Alperton bus garage

Alperton bus garage

Grand Union at Alperton looking east

Grand Union at Alperton looking east

Alperton Station is next to Alperton Garage, a depot for buses. Soon after this, Ealing Road makes a right angle turn and then continues south-eastwards instead of south-westwards, as had been from its start at Wembley High Road. Immediately, after turning the corner, the road crosses the Grand Union Canal - Paddington Branch (aka ‘Arm’), which flows for about 13 miles between Paddington Basin to Bull’s Bridge (on the main Grand Union Canal network) near Hayes Road in Hounslow. Near Paddington, the Arm joins with the Regent’s Canal to its east. The latter continues eastwards to Limehouse, where it connects with the Thames. The Paddington Arm was opened in 1801.

Grand Union between Alperton and Park Royal

Grand Union between Alperton and Park Royal

Grand Union between Alperton and Park Royal

Grand Union between Alperton and Park Royal

Grand Union between Alperton and Park Royal

Grand Union between Alperton and Park Royal

As it was a pleasant sunny afternoon, I decided to walk east along its well-maintained towpath. The towpath is lined with vegetation along its length between Ealing Road and Acton Lane. Along this stretch, the canal, which is close to a number of industrial units, passes through residential suburbia, but one is hardly aware of this. Linking parts of west London with central London, the towpath is used by many commuters on bicycles. Despite numerous signs exhorting them to give way to pedestrians on the path, most of the cyclists travel at high speed, as if they are training for the Tour de France. In addition to these thoughtless cyclists, there are many pedestrians, many of them with non-European features.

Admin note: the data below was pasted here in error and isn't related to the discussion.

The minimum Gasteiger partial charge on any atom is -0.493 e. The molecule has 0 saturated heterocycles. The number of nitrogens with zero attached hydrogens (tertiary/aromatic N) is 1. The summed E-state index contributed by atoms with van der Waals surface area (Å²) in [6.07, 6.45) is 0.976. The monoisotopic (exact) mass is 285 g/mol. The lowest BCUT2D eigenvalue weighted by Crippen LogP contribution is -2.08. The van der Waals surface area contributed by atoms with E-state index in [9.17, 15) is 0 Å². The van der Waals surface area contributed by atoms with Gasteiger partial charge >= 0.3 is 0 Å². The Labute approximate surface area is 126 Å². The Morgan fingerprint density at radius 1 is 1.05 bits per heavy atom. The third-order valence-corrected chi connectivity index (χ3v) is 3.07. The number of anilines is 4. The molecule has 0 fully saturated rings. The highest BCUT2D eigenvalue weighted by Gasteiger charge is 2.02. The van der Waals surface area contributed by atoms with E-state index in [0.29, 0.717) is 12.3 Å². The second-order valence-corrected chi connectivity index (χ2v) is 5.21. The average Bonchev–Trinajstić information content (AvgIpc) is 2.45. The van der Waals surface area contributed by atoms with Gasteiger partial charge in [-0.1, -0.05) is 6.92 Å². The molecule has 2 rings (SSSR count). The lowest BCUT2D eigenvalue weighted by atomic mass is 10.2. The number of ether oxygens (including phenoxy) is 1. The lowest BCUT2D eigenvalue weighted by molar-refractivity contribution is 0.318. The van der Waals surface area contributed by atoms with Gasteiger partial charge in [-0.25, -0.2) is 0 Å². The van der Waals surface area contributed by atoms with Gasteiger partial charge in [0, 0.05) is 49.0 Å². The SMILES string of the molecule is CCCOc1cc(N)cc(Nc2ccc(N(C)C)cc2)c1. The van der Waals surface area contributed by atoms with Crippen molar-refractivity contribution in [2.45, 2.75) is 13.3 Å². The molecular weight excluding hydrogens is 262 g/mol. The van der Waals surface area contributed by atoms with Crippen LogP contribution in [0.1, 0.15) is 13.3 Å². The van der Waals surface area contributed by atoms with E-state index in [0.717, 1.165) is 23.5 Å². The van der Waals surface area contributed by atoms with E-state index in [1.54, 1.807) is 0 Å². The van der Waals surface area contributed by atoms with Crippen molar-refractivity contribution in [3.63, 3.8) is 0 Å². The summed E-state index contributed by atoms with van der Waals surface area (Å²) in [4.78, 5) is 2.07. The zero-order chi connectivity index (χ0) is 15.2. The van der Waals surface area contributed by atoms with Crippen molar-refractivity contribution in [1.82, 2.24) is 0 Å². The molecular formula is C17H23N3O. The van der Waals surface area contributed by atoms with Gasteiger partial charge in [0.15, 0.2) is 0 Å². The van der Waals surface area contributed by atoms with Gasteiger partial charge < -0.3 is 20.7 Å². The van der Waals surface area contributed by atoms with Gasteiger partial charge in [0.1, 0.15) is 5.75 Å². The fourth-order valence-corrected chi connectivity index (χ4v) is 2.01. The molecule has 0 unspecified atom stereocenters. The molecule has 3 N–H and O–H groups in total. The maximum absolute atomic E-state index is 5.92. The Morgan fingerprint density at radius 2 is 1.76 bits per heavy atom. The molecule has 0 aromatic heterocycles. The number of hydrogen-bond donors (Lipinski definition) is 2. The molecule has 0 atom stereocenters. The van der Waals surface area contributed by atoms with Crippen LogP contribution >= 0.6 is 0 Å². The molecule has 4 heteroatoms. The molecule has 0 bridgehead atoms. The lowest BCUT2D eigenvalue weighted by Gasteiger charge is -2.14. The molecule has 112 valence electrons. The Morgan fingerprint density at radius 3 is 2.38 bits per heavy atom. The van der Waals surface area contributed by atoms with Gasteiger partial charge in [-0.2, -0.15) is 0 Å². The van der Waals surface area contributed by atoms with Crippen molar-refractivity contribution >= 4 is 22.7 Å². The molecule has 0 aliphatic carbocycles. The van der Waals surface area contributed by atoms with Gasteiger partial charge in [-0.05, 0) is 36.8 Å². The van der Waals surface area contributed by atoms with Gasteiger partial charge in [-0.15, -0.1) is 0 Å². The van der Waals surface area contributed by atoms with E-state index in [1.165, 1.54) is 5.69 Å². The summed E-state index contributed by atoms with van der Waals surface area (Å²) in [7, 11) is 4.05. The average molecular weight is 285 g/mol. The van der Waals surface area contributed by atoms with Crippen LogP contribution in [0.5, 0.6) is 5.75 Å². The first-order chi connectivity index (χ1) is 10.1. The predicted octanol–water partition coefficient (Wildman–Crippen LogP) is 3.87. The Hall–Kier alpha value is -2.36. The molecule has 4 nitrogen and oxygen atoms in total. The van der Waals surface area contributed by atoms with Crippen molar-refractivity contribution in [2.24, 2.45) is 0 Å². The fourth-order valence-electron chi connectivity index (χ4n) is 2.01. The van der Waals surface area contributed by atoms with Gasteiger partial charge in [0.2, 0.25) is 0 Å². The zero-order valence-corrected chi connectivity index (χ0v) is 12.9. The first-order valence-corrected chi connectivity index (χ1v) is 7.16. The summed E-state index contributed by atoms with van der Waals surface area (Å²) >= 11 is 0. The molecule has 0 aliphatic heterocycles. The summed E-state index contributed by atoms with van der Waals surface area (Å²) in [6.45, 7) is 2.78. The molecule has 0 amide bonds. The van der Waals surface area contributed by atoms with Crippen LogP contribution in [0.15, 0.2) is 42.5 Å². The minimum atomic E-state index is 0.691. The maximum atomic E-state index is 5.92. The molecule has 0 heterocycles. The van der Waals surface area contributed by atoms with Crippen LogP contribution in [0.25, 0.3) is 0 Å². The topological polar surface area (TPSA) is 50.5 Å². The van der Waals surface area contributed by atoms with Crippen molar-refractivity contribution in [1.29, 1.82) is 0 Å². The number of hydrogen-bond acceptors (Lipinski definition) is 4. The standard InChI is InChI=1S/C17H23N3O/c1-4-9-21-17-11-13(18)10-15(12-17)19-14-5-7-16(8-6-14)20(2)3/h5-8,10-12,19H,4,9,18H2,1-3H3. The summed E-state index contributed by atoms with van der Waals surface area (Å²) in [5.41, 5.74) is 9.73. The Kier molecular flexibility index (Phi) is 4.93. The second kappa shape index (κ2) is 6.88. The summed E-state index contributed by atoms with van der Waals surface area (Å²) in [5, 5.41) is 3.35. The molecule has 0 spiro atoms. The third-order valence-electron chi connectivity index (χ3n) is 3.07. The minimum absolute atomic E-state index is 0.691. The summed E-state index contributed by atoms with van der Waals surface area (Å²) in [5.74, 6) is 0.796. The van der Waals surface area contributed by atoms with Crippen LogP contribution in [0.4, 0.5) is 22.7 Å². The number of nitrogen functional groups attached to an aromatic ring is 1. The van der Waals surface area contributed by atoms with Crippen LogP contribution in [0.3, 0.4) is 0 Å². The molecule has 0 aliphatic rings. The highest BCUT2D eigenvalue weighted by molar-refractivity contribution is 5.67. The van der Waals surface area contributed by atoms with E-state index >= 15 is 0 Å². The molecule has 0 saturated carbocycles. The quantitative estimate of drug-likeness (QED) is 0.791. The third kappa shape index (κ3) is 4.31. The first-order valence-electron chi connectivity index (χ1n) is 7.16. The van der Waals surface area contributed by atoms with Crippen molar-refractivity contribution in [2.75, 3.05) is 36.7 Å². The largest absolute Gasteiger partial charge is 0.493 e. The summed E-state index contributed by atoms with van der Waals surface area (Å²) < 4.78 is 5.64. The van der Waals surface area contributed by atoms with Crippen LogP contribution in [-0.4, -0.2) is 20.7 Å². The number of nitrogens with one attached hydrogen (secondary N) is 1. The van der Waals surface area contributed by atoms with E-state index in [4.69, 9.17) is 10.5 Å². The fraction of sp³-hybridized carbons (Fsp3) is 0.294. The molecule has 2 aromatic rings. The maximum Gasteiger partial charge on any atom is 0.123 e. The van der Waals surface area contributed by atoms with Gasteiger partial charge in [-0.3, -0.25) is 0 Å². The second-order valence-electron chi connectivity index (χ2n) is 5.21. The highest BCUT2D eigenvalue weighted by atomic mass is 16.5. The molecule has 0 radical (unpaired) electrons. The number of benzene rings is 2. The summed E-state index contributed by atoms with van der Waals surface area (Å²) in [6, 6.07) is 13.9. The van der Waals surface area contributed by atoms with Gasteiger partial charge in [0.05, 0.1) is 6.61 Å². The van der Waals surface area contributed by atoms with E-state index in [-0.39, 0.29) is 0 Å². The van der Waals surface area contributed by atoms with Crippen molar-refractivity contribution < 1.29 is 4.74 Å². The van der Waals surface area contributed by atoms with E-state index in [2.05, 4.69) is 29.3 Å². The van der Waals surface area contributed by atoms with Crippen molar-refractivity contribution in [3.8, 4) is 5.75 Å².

Cyclist and swans and Grand Union Canal

Cyclist and swans and Grand Union Canal

Two Moorhens on the Grand Union

Two Moorhens on the Grand Union

The canal, which was originally designed to transport goods, is not empty. I saw a steady stream of long canal boats (‘narrowboats’) travelling in both directions. Many of the helmsmen ‘steering’ these often colourfully decorated craft were quenching their thirst with cans of beer. The water is filled with water-fowl: families of swans, ducks, and moorhens, some of which were sitting on their nests. They swim amongst the waterweed and discarded bottles and cans floating on the surface.

Grand Union between Alperton and Park Royal

Grand Union between Alperton and Park Royal

Abbey Road bridge NW10

Abbey Road bridge NW10

Grand Union between Alperton and Park Royal

Grand Union between Alperton and Park Royal

At one point, the canal crosses high above the River Brent, which seemed to be lost in the dense vegetation growing on its banks.

River Brent beneath Grand Union Canal

River Brent beneath Grand Union Canal

Immediately east of this point, the canal is divided into two lanes by an island, which has two identical concrete-topped brick cubes, each bearing the coat-of-arms of the County of Middlesex. This island spans the length of a bridge (an aqueduct) that carries the canal high over the busy North Circular Road. The original aqueduct was built at the same time as the North Circular in the early 1930s. It was strong enough to repel bombs placed at either end of it by the Irish Republican Army in 1939 (see: https://www.alpertonhistory.info/the-canal-aqueduct/). In the early 1990s, when the North Circular was widened, the original aqueduct was replaced with the present longer one.

Cyclists and canal crossing North Circular Rd

Cyclists and canal crossing North Circular Rd

North Circular Rd from the Grand Union Canal bridge